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About the BFiab module 

Benefits of the BFiab module


Easy to use, with 
customizable information


Efficient, accurate
 calculations (ALBIZIA)


with the other
Boolean package modules

  • Creating RBDs is easy using the intuitive graphical interface via which connectors (series, in parallel, K over N) and blocks can be entered according to the logic of the system being assessed and a number of probability distributions (Exponential, Weibull, Gamma, Lambda, Mu, Periodic Test, etc.).
  • If there is no distribution function, you can specify your own probability distribution using either a value table or a Markov chain.
  • Once the block diagram has been built, groups of components subject to common cause failures can easily be defined using different CCF models (Beta Factor, GLM, Shock models).
  • With the “Attribute” feature (system with custom properties), you can add any information you require to each object in the document, either to provide a more detailed description or for traceability purposes.


ALBIZIA, the computation engine developed by TotalEnergies, obtains a large number of results:

  • Unavailability: Q(t), U(t) or PFD(t), Availability : A(t), Reliability: R(t), Unreliability: F(t).
  • Frequency: W(t), UFI(t) or PFH(t); and Failure rate: λeq(t), λv(t) or CFI(t).
  • Usual mean values: MTTF, MTBF, MUT, MDT, number of failures.
  • Minimal cut-sets (probability and frequency of cut-sets).
  • Reliability allocation.
  • Many importance factors (Birnbaum MIF, Critical CIF, Vesely, DIF…) that will help users to find system weaknesses and improve on them.

Calculating the time spent in SIL zones:  in addition to the calculations defined above, ALBIZIA is the only engine that can calculate how long the PFD(t), PFH(t) or EqLambda(t) of a system spends in the various intervals during its operation.

The figure below shows a mean availability of 8.44E-3, which corresponds to SIL2. However, it also indicates the percentage of time the system spent in each SIL over its 30 years’ operation. In this case, it spent 39.77% of the time in SIL1.


Factoring in uncertainties:

  • To simulate real-life conditions as closely as possible (and ensure compliance with certain standards), parameter-related uncertainties can be factored in. For example, a failure rate can be qualified as following a Uniform, Normal or Log-Normal distribution.
  • A Monte-Carlo simulation is performed in addition to the BDD calculation to obtain mean values.
  • Finally, a quantile calculation is performed to provide a confidence interval for each result. The interval can be 60, 70, 80, 85, 90, 95 or 99% (centered or not). N.B. in accordance with IEC standard 61511.


User-friendly design

  • With the automatic layout function, users can efficiently organize their RBDs simply by pressing F7.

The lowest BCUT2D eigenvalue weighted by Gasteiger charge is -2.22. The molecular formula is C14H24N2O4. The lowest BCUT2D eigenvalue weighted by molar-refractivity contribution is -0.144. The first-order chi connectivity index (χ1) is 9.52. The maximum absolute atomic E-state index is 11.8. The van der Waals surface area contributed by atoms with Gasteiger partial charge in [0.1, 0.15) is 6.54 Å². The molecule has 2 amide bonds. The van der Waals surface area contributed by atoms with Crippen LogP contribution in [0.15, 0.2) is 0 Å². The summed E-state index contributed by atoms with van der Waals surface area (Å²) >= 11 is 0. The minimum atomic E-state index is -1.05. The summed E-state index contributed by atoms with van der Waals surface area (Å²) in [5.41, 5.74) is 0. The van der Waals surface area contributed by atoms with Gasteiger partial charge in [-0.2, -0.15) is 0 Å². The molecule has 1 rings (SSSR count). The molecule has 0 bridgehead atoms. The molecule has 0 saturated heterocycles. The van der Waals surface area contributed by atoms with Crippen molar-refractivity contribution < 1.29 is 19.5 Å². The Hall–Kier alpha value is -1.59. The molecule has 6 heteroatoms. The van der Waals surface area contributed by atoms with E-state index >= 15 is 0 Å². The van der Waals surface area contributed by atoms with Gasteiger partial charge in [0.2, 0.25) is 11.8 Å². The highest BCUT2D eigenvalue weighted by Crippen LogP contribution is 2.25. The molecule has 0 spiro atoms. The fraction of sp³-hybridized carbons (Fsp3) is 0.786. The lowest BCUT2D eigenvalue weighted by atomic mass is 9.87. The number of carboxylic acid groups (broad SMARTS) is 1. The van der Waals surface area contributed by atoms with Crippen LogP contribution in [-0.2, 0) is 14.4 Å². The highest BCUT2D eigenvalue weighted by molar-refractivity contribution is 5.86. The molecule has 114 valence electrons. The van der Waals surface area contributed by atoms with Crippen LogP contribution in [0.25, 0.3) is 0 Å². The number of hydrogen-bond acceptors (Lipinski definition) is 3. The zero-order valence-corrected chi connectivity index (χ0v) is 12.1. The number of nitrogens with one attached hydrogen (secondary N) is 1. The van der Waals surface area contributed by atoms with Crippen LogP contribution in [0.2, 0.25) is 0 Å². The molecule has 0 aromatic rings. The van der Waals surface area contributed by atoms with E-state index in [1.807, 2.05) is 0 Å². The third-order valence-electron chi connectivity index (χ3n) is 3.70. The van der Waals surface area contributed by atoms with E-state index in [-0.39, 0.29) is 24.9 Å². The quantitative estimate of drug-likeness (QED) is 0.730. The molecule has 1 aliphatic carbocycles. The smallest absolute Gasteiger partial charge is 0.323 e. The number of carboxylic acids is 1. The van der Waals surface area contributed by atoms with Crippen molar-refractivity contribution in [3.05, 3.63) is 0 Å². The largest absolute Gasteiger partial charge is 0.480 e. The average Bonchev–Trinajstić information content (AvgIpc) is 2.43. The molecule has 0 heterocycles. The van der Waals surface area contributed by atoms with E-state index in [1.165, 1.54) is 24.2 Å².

• Blocks can be quickly duplicated using the copy/paste function. A specific image can be assigned to each block to make the diagram clearer to read.
  • You can also add comments and line graphs to create your report directly from the PDF printout.


Groups and sub-systems: The BFiab module not only helps you organize your diagram and make it easier to print, it can also be used to create sub-systems. This notion of hierarchy means that the model can be divided up according to the actual distribution of the system whatever the number of inputs/outputs. A preview is displayed on the block so that its composition is always visible.

All the RBDs produced can be integrated into the Bool module which combines the characteristics of all the modules in this package.


  • • Calculations can be performed in the same document using Event Trees (ETree), Fault Trees (Tree), Reliability Block Diagrams (BFiab), Safety Instrumented Systems (SIL), Reliability Network (Reseda), or Bow-Tie / LOPA tables (Risk).
  • • Models can be linked together, and a link can define any object (Event, Block, Barrier, Network node, etc.) using any model: Fault Trees, Block Diagrams, SIS, Event Trees; etc.

Users in different departments of a company can work on their respective models and link them together. For example, a system engineer defines a system with 30 items of equipment using a block diagram, and the reliability engineers then create a fault tree for each item of equipment. Each fault tree is then linked to its block and the system engineer can calculate the system availability or reliability without seeing the fault tree.

  • Option to automate calculations (batch runs) and draw variations for sensitivity analysis.
  • Results are stored in the document and can be exported in a variety of formats (csv, XML, Excel, etc.).
  • Results can be viewed as line graphs, pie charts or histograms.
  • Printing in PDF vector format produces high-quality images and the files are small enough to be sent by email, even if the document contains hundreds of pages.
  • Interaction with the operating system: option to copy/paste either to or from word processing software, spreadsheets, or presentation tools.
  • Models can be exported into the Tree module.
  • Models can be exported into the BStoK module to take into account integrated logistics support.
  • External files (PDF certificates, system images, etc.) can be added to the document and incorporated into the full report.
Sectors of activity: aeronautics, aerospace, energies, defense, telecoms, transportation, health, universities and research

GRIF is designed for any field of activity

Whether for an oil platform, aircraft, train or water supply system, GRIF evaluates the reliability and availability of any system using a range of computational techniques. The GRIF software suite offers a wide variety of calculation methods so that users can select the most appropriate (analytical, simulation, etc.), according to the system being modeled.

Need more information? 

About the Boolean package 

About GRIF